Maine, US: Bowdoin College in the US has been awarded a USD 1.5 million grant from The NASA to conduct important multidisciplinary climate change research in the Gulf of Maine. Bowdoin was one of only 25 research institutions selected from among 112 applicants nationwide.
“What’s unique about this study is that it is one of the first to use remote sensing of both the terrestrial watersheds and the marine environment to examine global change questions,” said Phil Camill, Rusack Associate Professor of Environmental Studies and Earth and Oceanographic Science, a lead investigator in the research.
“We’ll be analysing forested watersheds and wetlands to see how much water, carbon and nutrients are moving through these ecosystems into the rivers and out into the coastal marine environment. We can study real-time measurements of river discharge and dissolved organic carbon as it flows into the mouth of the estuaries with our buoy-mounted sensors. We want to get a handle on how these materials are changing in quantity and quality through river transport and interaction with the coastal ocean currents, which will have broader impacts on socially relevant issues like ground fisheries and harmful algal blooms (red tides),” continued Camill.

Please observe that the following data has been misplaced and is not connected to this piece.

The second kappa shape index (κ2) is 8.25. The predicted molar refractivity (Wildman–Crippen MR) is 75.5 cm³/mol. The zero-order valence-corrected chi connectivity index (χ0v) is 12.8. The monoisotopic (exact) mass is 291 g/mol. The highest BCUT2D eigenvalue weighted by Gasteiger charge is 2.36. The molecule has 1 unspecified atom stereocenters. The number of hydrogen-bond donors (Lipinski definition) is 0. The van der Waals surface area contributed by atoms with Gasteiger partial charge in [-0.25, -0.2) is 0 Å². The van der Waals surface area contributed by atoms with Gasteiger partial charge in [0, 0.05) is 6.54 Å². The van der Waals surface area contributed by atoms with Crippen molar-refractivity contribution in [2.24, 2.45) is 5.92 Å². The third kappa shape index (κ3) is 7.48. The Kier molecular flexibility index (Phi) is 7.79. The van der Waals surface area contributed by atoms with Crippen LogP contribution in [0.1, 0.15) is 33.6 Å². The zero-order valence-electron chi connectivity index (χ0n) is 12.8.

The three-year research opportunities in space and earth science (ROSES) grant will fund a team of Bowdoin scientists and their colleagues at Michigan Tech, U.S. Geological Survey, Yale and the University of New Brunswick using NASA satellite imagery to assess the flux and processing of dissolved organic carbon and nutrients from three major river systems (Androscoggin/Kennebec, Penobscot, St. John) draining into the Gulf of Maine.
The project will incorporate historical data sets to develop a baseline of land use and climate change over the past century and will include models for predicting how hydrology and carbon cycling is likely to be altered with projected changes in land use and climate change over time.
Findings from the project will become part of NASA’s ongoing investigations of climate change.
The research brings together scientists from diverse backgrounds, with expertise spanning terrestrial remote sensing and GIS, aquatic biogeochemistry, hydrology, carbon isotope analysis, and ocean remote sensing.